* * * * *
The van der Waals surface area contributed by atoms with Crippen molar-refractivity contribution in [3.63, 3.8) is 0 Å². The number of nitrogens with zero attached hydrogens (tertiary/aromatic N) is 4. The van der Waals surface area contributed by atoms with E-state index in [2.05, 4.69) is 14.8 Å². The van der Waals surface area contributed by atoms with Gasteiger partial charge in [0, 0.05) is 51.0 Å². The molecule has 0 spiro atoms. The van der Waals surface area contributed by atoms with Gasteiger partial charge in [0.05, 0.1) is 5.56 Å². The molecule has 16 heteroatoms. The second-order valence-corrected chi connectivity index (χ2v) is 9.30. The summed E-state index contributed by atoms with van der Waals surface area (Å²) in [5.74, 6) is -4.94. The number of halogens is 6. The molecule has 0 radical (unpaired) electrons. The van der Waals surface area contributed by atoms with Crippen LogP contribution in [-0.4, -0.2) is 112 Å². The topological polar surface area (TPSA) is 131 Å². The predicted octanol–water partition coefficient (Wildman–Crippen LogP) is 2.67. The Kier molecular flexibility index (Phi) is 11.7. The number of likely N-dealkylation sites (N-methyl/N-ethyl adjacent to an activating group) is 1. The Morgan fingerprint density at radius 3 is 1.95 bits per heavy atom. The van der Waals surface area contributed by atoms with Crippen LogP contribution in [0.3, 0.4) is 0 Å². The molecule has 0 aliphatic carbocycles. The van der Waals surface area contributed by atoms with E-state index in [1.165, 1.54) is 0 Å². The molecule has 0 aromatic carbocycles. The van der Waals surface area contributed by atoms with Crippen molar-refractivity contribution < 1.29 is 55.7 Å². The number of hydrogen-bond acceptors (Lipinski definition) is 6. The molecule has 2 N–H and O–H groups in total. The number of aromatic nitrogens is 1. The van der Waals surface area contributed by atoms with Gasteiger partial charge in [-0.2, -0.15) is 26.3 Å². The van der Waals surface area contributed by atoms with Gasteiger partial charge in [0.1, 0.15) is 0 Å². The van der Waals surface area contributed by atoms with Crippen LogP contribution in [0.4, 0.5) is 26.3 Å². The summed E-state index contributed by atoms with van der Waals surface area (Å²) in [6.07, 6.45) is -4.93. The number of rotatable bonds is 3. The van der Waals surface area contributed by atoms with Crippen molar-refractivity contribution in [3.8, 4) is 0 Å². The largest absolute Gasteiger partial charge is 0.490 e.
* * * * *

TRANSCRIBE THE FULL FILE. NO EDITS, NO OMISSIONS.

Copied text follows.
The van der Waals surface area contributed by atoms with Crippen molar-refractivity contribution in [3.63, 3.8) is 0 Å². The number of nitrogens with zero attached hydrogens (tertiary/aromatic N) is 4. The van der Waals surface area contributed by atoms with E-state index in [2.05, 4.69) is 14.8 Å². The van der Waals surface area contributed by atoms with Gasteiger partial charge in [0, 0.05) is 51.0 Å². The molecule has 0 spiro atoms. The van der Waals surface area contributed by atoms with Gasteiger partial charge in [0.05, 0.1) is 5.56 Å². The molecule has 16 heteroatoms. The second-order valence-corrected chi connectivity index (χ2v) is 9.30. The summed E-state index contributed by atoms with van der Waals surface area (Å²) in [5.74, 6) is -4.94. The number of halogens is 6. The molecule has 0 radical (unpaired) electrons. The van der Waals surface area contributed by atoms with Crippen LogP contribution in [-0.4, -0.2) is 112 Å². The topological polar surface area (TPSA) is 131 Å². The predicted octanol–water partition coefficient (Wildman–Crippen LogP) is 2.67. The Kier molecular flexibility index (Phi) is 11.7. The number of likely N-dealkylation sites (N-methyl/N-ethyl adjacent to an activating group) is 1. The Morgan fingerprint density at radius 3 is 1.95 bits per heavy atom. The van der Waals surface area contributed by atoms with Crippen LogP contribution in [0.3, 0.4) is 0 Å². The molecule has 0 aliphatic carbocycles. The van der Waals surface area contributed by atoms with E-state index in [1.165, 1.54) is 0 Å². The molecule has 0 aromatic carbocycles. The van der Waals surface area contributed by atoms with Crippen molar-refractivity contribution < 1.29 is 55.7 Å². The number of hydrogen-bond acceptors (Lipinski definition) is 6. The molecule has 2 N–H and O–H groups in total. The number of aromatic nitrogens is 1. The van der Waals surface area contributed by atoms with Gasteiger partial charge in [-0.2, -0.15) is 26.3 Å². The van der Waals surface area contributed by atoms with Gasteiger partial charge in [0.1, 0.15) is 0 Å². The van der Waals surface area contributed by atoms with Crippen LogP contribution in [0.4, 0.5) is 26.3 Å². The summed E-state index contributed by atoms with van der Waals surface area (Å²) in [6.07, 6.45) is -4.93. The number of rotatable bonds is 3. The van der Waals surface area contributed by atoms with Crippen molar-refractivity contribution in [3.8, 4) is 0 Å². The largest absolute Gasteiger partial charge is 0.490 e.